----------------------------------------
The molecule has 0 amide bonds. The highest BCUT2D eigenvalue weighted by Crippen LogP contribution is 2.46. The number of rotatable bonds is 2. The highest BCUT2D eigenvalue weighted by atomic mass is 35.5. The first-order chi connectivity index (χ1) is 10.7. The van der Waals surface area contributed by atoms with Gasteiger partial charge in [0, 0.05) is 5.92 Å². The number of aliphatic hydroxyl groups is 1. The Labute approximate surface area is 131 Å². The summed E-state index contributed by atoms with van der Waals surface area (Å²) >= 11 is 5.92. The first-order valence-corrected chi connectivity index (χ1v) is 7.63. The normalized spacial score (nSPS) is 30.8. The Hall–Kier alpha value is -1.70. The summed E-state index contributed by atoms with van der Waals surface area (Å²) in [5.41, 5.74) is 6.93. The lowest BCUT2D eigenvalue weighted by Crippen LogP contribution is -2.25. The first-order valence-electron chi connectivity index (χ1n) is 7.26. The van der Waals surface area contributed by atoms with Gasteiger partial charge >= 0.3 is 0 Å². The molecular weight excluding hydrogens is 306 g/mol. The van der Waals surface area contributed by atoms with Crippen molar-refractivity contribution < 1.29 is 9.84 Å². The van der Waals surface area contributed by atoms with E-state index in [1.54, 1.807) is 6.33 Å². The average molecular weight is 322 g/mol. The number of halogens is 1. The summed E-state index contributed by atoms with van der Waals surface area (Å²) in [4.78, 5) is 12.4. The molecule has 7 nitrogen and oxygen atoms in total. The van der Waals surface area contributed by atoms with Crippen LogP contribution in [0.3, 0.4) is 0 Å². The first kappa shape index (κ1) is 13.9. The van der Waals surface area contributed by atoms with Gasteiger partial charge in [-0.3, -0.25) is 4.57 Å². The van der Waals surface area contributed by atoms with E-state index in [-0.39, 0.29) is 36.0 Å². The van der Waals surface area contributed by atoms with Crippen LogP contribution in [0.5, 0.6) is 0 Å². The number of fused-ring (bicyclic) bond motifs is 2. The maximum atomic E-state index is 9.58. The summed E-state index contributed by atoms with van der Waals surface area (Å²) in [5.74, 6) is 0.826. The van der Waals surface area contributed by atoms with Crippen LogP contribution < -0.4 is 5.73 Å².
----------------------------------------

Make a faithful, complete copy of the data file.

The molecule has 0 amide bonds. The highest BCUT2D eigenvalue weighted by Crippen LogP contribution is 2.46. The number of rotatable bonds is 2. The highest BCUT2D eigenvalue weighted by atomic mass is 35.5. The first-order chi connectivity index (χ1) is 10.7. The van der Waals surface area contributed by atoms with Gasteiger partial charge in [0, 0.05) is 5.92 Å². The number of aliphatic hydroxyl groups is 1. The Labute approximate surface area is 131 Å². The summed E-state index contributed by atoms with van der Waals surface area (Å²) >= 11 is 5.92. The first-order valence-corrected chi connectivity index (χ1v) is 7.63. The normalized spacial score (nSPS) is 30.8. The Hall–Kier alpha value is -1.70. The summed E-state index contributed by atoms with van der Waals surface area (Å²) in [5.41, 5.74) is 6.93. The lowest BCUT2D eigenvalue weighted by Crippen LogP contribution is -2.25. The first-order valence-electron chi connectivity index (χ1n) is 7.26. The van der Waals surface area contributed by atoms with Gasteiger partial charge >= 0.3 is 0 Å². The molecular weight excluding hydrogens is 306 g/mol. The van der Waals surface area contributed by atoms with Crippen molar-refractivity contribution < 1.29 is 9.84 Å². The van der Waals surface area contributed by atoms with E-state index in [1.54, 1.807) is 6.33 Å². The average molecular weight is 322 g/mol. The number of halogens is 1. The summed E-state index contributed by atoms with van der Waals surface area (Å²) in [4.78, 5) is 12.4. The molecule has 7 nitrogen and oxygen atoms in total. The van der Waals surface area contributed by atoms with Crippen LogP contribution in [0.3, 0.4) is 0 Å². The first kappa shape index (κ1) is 13.9. The van der Waals surface area contributed by atoms with Gasteiger partial charge in [-0.3, -0.25) is 4.57 Å². The van der Waals surface area contributed by atoms with E-state index in [-0.39, 0.29) is 36.0 Å². The van der Waals surface area contributed by atoms with Crippen LogP contribution in [0.5, 0.6) is 0 Å². The number of fused-ring (bicyclic) bond motifs is 2. The maximum atomic E-state index is 9.58. The summed E-state index contributed by atoms with van der Waals surface area (Å²) in [5.74, 6) is 0.826. The van der Waals surface area contributed by atoms with Crippen LogP contribution < -0.4 is 5.73 Å².